Home Camping & Hiking Federal choose denies request to crack down on teams tenting out at...

Federal choose denies request to crack down on teams tenting out at poll drop field websites

0
17

PHOENIX (3TV/CBS 5) — There were plenty of people who cast their early ballots on Friday with no problems and no confrontations with vigilante monitors. But not everyone is so lucky. Images of gunmen carrying tactical gear at drop box locations in Maricopa County have sparked new concerns about voter intimidation.

A Mesa voter claims she dropped her ballot into a Dropbox on Tuesday when someone was camping out there and took a video of her on their cell phone. “I should be able to cast my ballot without worrying about someone recording me what kind of personal information they might get if they think I did something illegal while I was just casting my ballot.” ‘ said the voter.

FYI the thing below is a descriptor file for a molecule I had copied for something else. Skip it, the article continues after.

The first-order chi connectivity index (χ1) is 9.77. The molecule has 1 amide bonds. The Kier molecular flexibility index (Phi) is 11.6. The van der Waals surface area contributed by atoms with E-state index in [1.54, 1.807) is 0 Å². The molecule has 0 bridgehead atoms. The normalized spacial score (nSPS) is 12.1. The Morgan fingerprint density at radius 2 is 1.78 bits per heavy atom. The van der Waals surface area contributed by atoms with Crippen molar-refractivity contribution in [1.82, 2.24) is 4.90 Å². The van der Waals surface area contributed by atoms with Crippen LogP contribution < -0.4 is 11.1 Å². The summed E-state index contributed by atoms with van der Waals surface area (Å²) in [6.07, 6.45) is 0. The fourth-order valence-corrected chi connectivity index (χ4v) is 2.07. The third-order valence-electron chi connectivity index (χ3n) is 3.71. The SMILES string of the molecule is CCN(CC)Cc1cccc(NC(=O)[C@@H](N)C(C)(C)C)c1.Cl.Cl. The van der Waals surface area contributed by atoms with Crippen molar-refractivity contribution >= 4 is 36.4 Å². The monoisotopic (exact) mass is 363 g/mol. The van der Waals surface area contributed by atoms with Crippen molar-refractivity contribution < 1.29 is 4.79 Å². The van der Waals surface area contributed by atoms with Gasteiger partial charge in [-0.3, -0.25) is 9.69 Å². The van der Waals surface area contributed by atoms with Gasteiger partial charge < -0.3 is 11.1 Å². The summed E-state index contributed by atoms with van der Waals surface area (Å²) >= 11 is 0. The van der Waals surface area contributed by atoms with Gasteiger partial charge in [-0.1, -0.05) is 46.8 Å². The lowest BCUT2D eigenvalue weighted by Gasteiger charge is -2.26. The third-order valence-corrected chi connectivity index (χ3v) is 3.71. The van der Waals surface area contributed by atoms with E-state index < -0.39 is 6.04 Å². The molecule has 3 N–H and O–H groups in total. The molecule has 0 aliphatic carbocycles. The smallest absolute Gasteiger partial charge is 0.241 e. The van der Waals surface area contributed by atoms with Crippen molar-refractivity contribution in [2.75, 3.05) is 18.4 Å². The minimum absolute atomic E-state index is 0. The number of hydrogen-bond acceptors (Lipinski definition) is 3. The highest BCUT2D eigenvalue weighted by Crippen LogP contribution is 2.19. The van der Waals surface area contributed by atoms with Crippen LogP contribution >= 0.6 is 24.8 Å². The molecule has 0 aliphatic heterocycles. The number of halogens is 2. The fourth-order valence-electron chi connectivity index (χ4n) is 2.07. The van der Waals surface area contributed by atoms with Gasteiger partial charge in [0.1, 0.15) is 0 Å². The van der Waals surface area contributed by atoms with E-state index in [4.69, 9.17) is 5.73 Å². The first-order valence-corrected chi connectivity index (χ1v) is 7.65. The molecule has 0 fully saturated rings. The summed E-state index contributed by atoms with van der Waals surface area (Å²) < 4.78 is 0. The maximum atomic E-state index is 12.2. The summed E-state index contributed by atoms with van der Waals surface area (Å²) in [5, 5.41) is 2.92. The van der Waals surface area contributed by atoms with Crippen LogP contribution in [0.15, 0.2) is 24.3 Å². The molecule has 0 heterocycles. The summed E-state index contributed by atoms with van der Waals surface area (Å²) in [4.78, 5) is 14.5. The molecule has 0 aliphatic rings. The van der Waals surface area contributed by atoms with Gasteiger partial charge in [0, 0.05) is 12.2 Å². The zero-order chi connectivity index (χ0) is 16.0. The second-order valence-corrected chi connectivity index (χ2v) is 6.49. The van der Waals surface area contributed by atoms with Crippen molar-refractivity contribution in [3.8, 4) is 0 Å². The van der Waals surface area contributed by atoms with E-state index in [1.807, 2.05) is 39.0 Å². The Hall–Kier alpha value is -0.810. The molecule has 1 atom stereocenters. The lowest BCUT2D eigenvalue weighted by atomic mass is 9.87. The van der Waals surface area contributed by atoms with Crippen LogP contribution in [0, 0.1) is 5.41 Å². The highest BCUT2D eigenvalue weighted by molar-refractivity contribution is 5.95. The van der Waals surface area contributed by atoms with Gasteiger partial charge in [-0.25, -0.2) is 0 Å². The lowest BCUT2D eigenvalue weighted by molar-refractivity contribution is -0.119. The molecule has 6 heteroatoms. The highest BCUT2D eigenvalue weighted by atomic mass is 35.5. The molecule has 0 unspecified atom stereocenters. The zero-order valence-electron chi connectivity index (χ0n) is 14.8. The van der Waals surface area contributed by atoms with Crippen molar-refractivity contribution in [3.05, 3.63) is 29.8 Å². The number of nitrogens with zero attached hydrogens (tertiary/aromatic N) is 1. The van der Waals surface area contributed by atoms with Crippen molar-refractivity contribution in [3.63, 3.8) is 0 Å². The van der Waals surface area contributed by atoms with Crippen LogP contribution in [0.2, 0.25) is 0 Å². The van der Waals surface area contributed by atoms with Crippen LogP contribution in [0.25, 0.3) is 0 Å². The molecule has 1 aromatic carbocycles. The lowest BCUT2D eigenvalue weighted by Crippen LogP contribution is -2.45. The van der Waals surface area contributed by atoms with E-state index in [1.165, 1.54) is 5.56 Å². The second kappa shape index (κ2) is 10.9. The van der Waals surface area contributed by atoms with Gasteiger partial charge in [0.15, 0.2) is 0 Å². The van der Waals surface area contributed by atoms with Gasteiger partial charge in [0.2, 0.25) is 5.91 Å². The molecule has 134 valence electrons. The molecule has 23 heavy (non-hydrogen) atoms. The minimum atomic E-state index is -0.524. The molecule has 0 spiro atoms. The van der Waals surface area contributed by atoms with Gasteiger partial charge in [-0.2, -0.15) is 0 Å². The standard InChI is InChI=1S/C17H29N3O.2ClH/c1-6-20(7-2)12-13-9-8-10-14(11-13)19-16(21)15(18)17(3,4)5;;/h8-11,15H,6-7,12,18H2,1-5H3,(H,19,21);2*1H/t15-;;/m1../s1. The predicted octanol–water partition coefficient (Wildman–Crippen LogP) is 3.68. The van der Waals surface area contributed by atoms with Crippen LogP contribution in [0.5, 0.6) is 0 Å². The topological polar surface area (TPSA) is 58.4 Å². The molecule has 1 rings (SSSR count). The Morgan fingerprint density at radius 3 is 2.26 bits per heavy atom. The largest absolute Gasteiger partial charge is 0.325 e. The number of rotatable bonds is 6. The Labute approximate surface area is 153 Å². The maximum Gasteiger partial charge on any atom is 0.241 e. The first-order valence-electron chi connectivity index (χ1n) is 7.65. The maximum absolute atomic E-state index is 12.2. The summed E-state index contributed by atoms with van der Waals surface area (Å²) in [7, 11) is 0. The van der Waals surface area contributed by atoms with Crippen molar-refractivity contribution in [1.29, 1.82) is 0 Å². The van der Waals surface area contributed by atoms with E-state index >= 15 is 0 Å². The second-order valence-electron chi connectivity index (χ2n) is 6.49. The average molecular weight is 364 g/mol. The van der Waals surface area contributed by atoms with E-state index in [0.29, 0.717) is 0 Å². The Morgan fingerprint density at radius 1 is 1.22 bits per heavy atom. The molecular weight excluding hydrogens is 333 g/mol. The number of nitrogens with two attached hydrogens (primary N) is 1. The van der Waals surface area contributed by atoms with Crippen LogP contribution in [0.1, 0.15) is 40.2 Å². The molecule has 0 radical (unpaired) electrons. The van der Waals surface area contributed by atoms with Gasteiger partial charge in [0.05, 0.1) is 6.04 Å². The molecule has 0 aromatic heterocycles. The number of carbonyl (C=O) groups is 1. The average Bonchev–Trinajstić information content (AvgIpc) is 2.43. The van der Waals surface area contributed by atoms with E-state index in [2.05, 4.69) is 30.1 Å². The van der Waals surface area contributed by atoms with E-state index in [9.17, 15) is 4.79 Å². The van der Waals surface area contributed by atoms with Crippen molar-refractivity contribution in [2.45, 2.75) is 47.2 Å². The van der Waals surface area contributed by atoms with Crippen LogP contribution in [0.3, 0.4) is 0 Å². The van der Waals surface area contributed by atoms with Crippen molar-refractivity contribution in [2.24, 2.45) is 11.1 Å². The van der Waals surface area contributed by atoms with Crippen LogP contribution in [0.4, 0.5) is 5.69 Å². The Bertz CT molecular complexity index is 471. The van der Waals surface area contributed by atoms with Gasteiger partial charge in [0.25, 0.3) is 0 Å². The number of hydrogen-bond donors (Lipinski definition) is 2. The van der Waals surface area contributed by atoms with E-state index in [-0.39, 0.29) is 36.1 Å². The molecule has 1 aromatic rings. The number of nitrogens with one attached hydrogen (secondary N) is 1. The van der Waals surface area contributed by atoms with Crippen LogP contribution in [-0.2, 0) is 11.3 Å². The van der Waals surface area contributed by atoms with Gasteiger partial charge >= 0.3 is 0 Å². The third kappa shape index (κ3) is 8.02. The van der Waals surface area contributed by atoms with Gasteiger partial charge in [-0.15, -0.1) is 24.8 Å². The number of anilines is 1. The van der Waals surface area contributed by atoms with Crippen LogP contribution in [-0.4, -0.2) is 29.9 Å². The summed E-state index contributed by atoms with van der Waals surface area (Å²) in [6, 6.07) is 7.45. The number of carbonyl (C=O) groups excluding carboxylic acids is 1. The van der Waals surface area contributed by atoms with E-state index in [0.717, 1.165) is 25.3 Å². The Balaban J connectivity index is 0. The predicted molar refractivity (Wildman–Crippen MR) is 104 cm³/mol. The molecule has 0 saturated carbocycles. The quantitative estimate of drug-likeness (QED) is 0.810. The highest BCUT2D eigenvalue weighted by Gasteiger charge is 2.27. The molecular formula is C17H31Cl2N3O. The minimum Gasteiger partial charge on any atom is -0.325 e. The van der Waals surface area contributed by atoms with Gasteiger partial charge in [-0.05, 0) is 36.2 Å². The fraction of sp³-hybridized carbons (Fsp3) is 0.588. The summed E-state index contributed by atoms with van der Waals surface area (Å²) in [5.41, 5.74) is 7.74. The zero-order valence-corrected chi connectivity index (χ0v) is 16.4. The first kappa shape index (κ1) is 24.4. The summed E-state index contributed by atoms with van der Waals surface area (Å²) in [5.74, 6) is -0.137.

The woman reported the incident to the Office of the Secretary of State. So did a number of other voters who say they were targets of intimidation.

The complaints prompted several nonprofit groups to file a lawsuit in federal court, asking a judge to enact stricter restrictions on ballot boxes to prevent incidents of voter intimidation. However, the request was denied on Friday. US District Court Judge Michael Liburdi said, “While this case certainly raises serious questions, the court cannot grant an injunction without violating the First Amendment.”

The worried voter doesn’t want what happened to her to put people off voting, but she is worried Friday’s court ruling will lead to further voter intimidation ahead of Election Day. “I’m concerned if someone doesn’t turn in their ballot on time things could escalate,” the voter said. “I’m concerned it might end up turning voters off.”

Maricopa County Sheriff Paul Penzone said earlier this week that voter intimidation isn’t always a criminal act, but that doesn’t make it right and doesn’t help the election process. Penzone encourages people not to camp at ballot boxes, even though they have a legal right to be there. Anyone who yells or tries to sway a voter could break the law and be prosecuted, Penzone said.